Poor sleep is associated with impaired cognitive function in older women

The study of osteoporotic fractures

Terri Blackwell, Kristine Yaffe, Sonia Ancoli-Israel, Jennifer L. Schneider, Jane A. Cauley, Teresa A. Hillier, Howard A. Fink, Katie L. Stone

Research output: Contribution to journalArticle

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Abstract

Background. The association between objectively measured sleep and cognition among community-dwelling elderly persons remains understudied. This observational, cross-sectional analysis examined this association. Methods. Results are from 2932 women (mean age 83.5 years) in the Study of Osteoporotic Fractures between 2002 and 2004. Cognitive function was measured by Mini-Mental State Examination (MMSE) and Trail Making B Test (Trails B). Cognitive impairment was denned as MMSE < 26 or Trails B > 278 seconds. Sleep parameters measured objectively using actigraphy included total sleep time, sleep efficiency, sleep latency, wake after sleep onset (WASO), and total nap time. Results. There were 305 women (10.6%) with MMSE < 26 and 257 women (9.3%) with Trails B > 278 seconds. Compared with women with sleep efficiency >70%, those with <70% had a higher risk of cognitive impairment (MMSE < 26 multivariate odds ratio [MOR]=1.61; 95% confidence interval [CI], 1.20-2.16; Trails B > 278 MOR=1.96; 95% CI, 1.43-2.67). Higher sleep latency was associated with higher risk of cognitive impairment (per half hour: MMSE < 26 MOR=1.23; 95% CI, 1.13-1.33; Trails B > 278 MOR=1.13; 95% CI, 1.04-1.24), as was higher WASO (per half hour: MMSE < 26 MOR=1.15; 95% CI, 1.06-1.23; Trails B > 278 MOR=1.24; 95% CI, 1.15-1.34). Women who napped >2 hours per day had a higher risk (MMSE < 26 MOR=1.42; 95% CI, 1.05-1.93; Trails B > 278 MOR=1.74; 95% CI, 1.26-2.40). There was no significant relationship for total sleep time. Conclusion. Objectively measured disturbed sleep was consistently related to poorer cognition, whereas total sleep time was not. This finding may suggest that it is disturbance of sleep rather than quantity that affects cognition.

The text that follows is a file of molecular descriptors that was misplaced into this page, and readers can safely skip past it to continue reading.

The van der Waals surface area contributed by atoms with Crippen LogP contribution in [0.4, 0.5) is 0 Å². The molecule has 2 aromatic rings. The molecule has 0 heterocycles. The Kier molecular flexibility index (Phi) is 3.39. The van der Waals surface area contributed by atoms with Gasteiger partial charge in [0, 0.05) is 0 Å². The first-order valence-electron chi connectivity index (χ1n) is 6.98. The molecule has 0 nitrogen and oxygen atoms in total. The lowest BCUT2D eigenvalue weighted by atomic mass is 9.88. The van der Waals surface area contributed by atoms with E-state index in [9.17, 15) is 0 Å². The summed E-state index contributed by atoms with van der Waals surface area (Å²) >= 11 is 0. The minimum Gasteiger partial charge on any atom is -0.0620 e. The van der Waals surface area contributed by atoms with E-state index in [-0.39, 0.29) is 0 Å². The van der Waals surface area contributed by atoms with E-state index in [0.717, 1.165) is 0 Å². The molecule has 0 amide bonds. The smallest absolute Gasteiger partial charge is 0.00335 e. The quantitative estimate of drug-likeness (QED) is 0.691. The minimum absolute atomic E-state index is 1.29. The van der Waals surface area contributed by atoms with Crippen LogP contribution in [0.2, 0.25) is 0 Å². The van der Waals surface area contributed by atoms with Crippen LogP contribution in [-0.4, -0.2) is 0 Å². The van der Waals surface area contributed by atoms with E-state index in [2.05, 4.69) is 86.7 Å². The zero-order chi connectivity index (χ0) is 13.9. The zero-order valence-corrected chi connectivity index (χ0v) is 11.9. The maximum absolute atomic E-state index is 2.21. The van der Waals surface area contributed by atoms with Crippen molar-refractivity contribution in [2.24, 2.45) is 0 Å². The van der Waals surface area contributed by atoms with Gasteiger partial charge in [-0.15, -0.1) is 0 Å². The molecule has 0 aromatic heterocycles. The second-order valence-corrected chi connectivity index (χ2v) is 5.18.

Original languageEnglish (US)
Pages (from-to)405-410
Number of pages6
JournalJournals of Gerontology - Series A Biological Sciences and Medical Sciences
Volume61
Issue number4
DOIs
StatePublished - Jan 1 2006

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Osteoporotic Fractures
Cognition
Sleep
Actigraphy
Trail Making Test
Independent Living

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Poor sleep is associated with impaired cognitive function in older women : The study of osteoporotic fractures. / Blackwell, Terri; Yaffe, Kristine; Ancoli-Israel, Sonia; Schneider, Jennifer L.; Cauley, Jane A.; Hillier, Teresa A.; Fink, Howard A.; Stone, Katie L.

In: Journals of Gerontology - Series A Biological Sciences and Medical Sciences, Vol. 61, No. 4, 01.01.2006, p. 405-410.

Research output: Contribution to journalArticle

Blackwell, Terri ; Yaffe, Kristine ; Ancoli-Israel, Sonia ; Schneider, Jennifer L. ; Cauley, Jane A. ; Hillier, Teresa A. ; Fink, Howard A. ; Stone, Katie L. / Poor sleep is associated with impaired cognitive function in older women : The study of osteoporotic fractures. In: Journals of Gerontology - Series A Biological Sciences and Medical Sciences. 2006 ; Vol. 61, No. 4. pp. 405-410.